In this week’s Torah portion, Moses issues several different edicts governing behavior and action concerning relationships—between husband and wife, parent and child, sibling to sibling, owner to worker, neighbor to neighbor, and neighbor to stranger. One of the most compelling pieces in the parsha is the following: “Do not break your promise.”
We must live our lives with the intention of integrity. This isn’t easy – we have many different relationships both in our professional and personal lives. Students are no different. It is easy to let our ambition get the best of us and lead us to make unreasonably large—and sometimes conflicting—promises and commitments. The laws Moses issues have very strict consequences, stoning and exile among them, showing that when we make promises in any situation we have to honor them and take them seriously, as if stoning and exile were the consequence for not following through.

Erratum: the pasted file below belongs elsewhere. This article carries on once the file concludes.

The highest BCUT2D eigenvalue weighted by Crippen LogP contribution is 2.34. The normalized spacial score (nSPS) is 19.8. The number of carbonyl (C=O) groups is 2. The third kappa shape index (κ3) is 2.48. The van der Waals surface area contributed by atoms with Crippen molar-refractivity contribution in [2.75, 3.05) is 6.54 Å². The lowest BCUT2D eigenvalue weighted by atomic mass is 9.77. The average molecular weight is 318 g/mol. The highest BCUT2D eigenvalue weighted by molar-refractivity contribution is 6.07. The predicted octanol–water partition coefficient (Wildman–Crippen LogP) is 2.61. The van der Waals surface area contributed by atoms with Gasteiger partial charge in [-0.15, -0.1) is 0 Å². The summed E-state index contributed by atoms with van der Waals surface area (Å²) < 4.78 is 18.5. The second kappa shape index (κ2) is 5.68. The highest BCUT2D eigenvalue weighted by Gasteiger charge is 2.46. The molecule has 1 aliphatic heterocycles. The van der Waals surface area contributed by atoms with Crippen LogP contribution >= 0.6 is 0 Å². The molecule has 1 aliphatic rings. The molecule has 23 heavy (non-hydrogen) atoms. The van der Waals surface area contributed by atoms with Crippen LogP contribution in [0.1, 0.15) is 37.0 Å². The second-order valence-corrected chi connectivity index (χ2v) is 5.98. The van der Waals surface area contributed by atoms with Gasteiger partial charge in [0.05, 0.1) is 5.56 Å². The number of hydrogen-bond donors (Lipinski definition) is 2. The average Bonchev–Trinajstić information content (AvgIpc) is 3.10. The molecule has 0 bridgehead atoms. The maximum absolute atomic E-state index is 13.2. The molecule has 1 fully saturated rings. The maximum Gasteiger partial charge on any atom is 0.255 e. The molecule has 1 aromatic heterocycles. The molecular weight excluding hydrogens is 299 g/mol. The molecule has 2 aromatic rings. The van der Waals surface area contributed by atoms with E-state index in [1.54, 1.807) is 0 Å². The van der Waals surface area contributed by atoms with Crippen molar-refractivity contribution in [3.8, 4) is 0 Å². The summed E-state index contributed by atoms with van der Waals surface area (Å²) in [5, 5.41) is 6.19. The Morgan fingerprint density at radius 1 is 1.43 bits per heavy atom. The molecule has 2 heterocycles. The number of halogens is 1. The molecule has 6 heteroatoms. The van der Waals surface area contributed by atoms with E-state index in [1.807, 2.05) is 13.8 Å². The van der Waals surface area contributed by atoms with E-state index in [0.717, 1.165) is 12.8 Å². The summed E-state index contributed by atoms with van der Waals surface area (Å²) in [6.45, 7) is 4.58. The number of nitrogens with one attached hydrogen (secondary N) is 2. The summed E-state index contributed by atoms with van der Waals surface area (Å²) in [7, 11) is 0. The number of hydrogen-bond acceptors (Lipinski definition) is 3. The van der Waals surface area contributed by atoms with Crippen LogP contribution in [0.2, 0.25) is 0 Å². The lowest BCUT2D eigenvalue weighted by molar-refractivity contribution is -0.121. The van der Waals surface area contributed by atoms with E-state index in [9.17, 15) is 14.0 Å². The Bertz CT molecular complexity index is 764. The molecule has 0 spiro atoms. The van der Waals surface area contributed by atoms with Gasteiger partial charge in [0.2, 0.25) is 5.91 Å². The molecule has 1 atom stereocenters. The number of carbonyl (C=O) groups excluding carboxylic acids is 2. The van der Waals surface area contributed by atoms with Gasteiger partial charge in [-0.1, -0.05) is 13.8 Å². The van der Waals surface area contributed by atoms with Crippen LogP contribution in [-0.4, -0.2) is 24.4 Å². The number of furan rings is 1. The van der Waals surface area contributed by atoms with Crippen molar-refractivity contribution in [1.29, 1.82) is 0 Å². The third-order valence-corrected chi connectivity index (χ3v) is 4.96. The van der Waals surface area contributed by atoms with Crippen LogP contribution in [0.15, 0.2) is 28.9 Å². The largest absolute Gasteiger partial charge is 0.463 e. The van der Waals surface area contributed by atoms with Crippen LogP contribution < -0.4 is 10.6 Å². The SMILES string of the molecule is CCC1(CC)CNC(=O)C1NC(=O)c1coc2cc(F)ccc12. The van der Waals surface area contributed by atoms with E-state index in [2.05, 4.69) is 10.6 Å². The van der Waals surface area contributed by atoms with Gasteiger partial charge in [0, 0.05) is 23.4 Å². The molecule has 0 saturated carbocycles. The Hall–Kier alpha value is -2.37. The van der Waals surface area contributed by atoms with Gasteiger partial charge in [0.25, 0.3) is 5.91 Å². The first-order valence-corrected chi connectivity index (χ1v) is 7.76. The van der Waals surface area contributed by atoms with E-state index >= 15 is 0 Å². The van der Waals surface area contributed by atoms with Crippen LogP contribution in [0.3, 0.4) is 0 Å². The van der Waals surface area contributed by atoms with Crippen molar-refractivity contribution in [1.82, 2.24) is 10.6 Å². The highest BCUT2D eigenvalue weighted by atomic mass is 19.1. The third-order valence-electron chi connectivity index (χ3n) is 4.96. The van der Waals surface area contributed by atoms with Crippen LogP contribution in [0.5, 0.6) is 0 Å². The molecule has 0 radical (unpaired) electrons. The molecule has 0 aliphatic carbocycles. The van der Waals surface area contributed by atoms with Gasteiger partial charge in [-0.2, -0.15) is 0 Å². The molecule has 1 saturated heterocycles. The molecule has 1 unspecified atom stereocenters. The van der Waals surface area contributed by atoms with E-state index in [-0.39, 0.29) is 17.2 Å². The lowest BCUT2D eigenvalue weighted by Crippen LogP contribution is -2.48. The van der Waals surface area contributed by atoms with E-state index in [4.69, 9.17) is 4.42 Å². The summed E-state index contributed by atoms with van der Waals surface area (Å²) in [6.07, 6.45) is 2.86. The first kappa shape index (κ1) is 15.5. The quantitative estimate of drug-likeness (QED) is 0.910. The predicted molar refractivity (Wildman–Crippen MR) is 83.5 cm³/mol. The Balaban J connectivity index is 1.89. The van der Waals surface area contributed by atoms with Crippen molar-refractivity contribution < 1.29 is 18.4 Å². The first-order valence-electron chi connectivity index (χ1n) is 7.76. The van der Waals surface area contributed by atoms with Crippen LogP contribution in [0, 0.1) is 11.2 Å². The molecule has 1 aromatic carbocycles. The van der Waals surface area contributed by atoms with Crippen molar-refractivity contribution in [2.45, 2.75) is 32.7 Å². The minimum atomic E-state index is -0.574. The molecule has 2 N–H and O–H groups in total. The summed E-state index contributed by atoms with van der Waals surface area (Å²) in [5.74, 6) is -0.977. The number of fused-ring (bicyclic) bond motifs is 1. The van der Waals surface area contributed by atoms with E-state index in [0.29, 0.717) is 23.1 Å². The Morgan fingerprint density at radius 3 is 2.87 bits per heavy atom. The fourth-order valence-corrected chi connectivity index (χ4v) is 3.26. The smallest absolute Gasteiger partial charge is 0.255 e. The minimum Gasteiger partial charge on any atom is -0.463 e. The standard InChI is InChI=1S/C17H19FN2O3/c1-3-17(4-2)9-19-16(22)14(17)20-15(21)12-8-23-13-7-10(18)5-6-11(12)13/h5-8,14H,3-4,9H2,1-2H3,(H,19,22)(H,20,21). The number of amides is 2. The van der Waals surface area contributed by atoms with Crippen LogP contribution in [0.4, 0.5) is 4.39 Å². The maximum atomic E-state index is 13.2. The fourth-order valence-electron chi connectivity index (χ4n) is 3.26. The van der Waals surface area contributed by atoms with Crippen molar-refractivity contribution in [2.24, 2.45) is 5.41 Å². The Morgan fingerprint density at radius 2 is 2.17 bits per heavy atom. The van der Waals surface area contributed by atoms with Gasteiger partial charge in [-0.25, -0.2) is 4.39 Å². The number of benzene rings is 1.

In the last few weeks before our academic year begins, many of us will be meeting with students to learn what their hopes and goals are for a meaningful semester, quarter, or year. It is too tempting to make different and conflicting promises to everyone. I challenge us to remember the edicts Moses issued, and remember that is our responsibility to be a person that can be trusted by their deeds and words.
Shelby Jirikils, Director of Programming and Ezra Fellow, Hillel at UC Irvine at the Hillel Foundation of Orange County